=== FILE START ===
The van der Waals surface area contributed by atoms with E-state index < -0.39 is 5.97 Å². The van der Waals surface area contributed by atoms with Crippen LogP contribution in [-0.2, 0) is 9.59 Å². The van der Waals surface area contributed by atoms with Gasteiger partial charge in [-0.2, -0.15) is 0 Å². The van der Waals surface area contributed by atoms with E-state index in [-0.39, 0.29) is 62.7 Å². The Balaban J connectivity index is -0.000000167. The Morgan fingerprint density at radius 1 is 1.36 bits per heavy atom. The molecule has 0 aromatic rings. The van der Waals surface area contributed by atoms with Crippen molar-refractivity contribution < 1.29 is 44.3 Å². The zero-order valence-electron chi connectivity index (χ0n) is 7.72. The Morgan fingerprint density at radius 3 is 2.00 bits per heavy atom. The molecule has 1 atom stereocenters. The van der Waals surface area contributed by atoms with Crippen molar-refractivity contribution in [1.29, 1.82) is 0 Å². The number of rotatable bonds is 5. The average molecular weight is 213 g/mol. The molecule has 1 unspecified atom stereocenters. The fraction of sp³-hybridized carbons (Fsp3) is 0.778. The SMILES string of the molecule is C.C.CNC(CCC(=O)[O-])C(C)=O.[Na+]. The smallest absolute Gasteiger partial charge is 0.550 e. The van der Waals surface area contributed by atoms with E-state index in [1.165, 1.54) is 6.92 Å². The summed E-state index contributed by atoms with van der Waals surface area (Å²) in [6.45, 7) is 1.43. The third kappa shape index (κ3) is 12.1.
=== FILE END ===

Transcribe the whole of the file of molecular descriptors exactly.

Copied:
The van der Waals surface area contributed by atoms with E-state index < -0.39 is 5.97 Å². The van der Waals surface area contributed by atoms with Crippen LogP contribution in [-0.2, 0) is 9.59 Å². The van der Waals surface area contributed by atoms with Gasteiger partial charge in [-0.2, -0.15) is 0 Å². The van der Waals surface area contributed by atoms with E-state index in [-0.39, 0.29) is 62.7 Å². The Balaban J connectivity index is -0.000000167. The Morgan fingerprint density at radius 1 is 1.36 bits per heavy atom. The molecule has 0 aromatic rings. The van der Waals surface area contributed by atoms with Crippen molar-refractivity contribution < 1.29 is 44.3 Å². The zero-order valence-electron chi connectivity index (χ0n) is 7.72. The Morgan fingerprint density at radius 3 is 2.00 bits per heavy atom. The molecule has 1 atom stereocenters. The van der Waals surface area contributed by atoms with Crippen molar-refractivity contribution in [1.29, 1.82) is 0 Å². The number of rotatable bonds is 5. The average molecular weight is 213 g/mol. The molecule has 1 unspecified atom stereocenters. The fraction of sp³-hybridized carbons (Fsp3) is 0.778. The SMILES string of the molecule is C.C.CNC(CCC(=O)[O-])C(C)=O.[Na+]. The smallest absolute Gasteiger partial charge is 0.550 e. The van der Waals surface area contributed by atoms with E-state index in [1.165, 1.54) is 6.92 Å². The summed E-state index contributed by atoms with van der Waals surface area (Å²) in [6.45, 7) is 1.43. The third kappa shape index (κ3) is 12.1.